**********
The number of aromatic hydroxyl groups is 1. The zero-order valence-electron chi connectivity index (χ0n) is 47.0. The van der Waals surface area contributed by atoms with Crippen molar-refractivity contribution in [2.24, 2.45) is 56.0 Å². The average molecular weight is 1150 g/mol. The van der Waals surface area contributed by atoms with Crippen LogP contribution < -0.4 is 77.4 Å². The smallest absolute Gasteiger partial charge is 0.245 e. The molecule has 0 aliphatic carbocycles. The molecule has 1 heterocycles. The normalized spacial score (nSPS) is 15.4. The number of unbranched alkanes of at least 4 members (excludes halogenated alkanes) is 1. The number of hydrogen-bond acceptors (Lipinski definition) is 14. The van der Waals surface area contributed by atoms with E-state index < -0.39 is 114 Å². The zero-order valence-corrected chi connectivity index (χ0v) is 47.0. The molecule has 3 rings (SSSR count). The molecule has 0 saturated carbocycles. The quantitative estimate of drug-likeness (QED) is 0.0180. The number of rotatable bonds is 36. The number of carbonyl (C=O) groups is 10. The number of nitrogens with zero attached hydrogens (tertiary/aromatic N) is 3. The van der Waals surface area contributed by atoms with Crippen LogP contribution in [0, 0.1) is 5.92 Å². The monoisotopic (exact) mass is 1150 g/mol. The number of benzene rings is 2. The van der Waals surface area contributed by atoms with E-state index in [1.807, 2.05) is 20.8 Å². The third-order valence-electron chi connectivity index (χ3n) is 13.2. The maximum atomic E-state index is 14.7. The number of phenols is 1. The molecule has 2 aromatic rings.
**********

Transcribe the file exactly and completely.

The number of aromatic hydroxyl groups is 1. The zero-order valence-electron chi connectivity index (χ0n) is 47.0. The van der Waals surface area contributed by atoms with Crippen molar-refractivity contribution in [2.24, 2.45) is 56.0 Å². The average molecular weight is 1150 g/mol. The van der Waals surface area contributed by atoms with Crippen LogP contribution < -0.4 is 77.4 Å². The smallest absolute Gasteiger partial charge is 0.245 e. The molecule has 0 aliphatic carbocycles. The molecule has 1 heterocycles. The normalized spacial score (nSPS) is 15.4. The number of unbranched alkanes of at least 4 members (excludes halogenated alkanes) is 1. The number of hydrogen-bond acceptors (Lipinski definition) is 14. The van der Waals surface area contributed by atoms with E-state index < -0.39 is 114 Å². The zero-order valence-corrected chi connectivity index (χ0v) is 47.0. The molecule has 3 rings (SSSR count). The molecule has 0 saturated carbocycles. The quantitative estimate of drug-likeness (QED) is 0.0180. The number of rotatable bonds is 36. The number of carbonyl (C=O) groups is 10. The number of nitrogens with zero attached hydrogens (tertiary/aromatic N) is 3. The van der Waals surface area contributed by atoms with Crippen LogP contribution in [0, 0.1) is 5.92 Å². The monoisotopic (exact) mass is 1150 g/mol. The number of benzene rings is 2. The van der Waals surface area contributed by atoms with E-state index in [1.807, 2.05) is 20.8 Å². The third-order valence-electron chi connectivity index (χ3n) is 13.2. The maximum atomic E-state index is 14.7. The number of phenols is 1. The molecule has 2 aromatic rings.